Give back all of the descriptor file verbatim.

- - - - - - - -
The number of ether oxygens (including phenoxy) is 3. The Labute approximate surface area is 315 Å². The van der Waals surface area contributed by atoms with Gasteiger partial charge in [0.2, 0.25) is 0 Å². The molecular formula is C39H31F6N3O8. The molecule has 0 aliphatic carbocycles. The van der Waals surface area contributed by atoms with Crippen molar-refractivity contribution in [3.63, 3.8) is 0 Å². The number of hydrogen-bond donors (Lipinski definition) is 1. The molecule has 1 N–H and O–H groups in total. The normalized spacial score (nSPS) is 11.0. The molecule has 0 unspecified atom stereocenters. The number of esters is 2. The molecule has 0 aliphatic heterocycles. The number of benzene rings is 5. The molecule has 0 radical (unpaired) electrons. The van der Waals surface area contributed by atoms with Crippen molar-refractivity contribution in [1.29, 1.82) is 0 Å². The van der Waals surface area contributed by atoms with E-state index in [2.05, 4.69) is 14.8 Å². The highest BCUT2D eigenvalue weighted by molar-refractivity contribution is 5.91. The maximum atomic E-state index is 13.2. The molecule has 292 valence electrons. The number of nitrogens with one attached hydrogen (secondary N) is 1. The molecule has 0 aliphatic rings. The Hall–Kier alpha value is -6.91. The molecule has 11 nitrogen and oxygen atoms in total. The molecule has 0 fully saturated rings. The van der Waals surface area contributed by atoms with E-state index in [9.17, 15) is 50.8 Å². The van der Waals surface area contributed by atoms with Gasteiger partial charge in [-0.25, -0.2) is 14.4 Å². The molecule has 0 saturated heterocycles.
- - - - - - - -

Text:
The number of ether oxygens (including phenoxy) is 3. The Labute approximate surface area is 315 Å². The van der Waals surface area contributed by atoms with Gasteiger partial charge in [0.2, 0.25) is 0 Å². The molecular formula is C39H31F6N3O8. The molecule has 0 aliphatic carbocycles. The van der Waals surface area contributed by atoms with Crippen molar-refractivity contribution in [3.63, 3.8) is 0 Å². The number of hydrogen-bond donors (Lipinski definition) is 1. The molecule has 1 N–H and O–H groups in total. The normalized spacial score (nSPS) is 11.0. The molecule has 0 unspecified atom stereocenters. The number of esters is 2. The molecule has 0 aliphatic heterocycles. The number of benzene rings is 5. The molecule has 0 radical (unpaired) electrons. The van der Waals surface area contributed by atoms with Crippen molar-refractivity contribution in [1.29, 1.82) is 0 Å². The van der Waals surface area contributed by atoms with E-state index in [2.05, 4.69) is 14.8 Å². The highest BCUT2D eigenvalue weighted by molar-refractivity contribution is 5.91. The maximum atomic E-state index is 13.2. The molecule has 292 valence electrons. The number of nitrogens with one attached hydrogen (secondary N) is 1. The molecule has 0 aliphatic rings. The Hall–Kier alpha value is -6.91. The molecule has 11 nitrogen and oxygen atoms in total. The molecule has 0 fully saturated rings. The van der Waals surface area contributed by atoms with E-state index in [9.17, 15) is 50.8 Å². The van der Waals surface area contributed by atoms with Gasteiger partial charge in [-0.25, -0.2) is 14.4 Å². The molecule has 0 saturated heterocycles.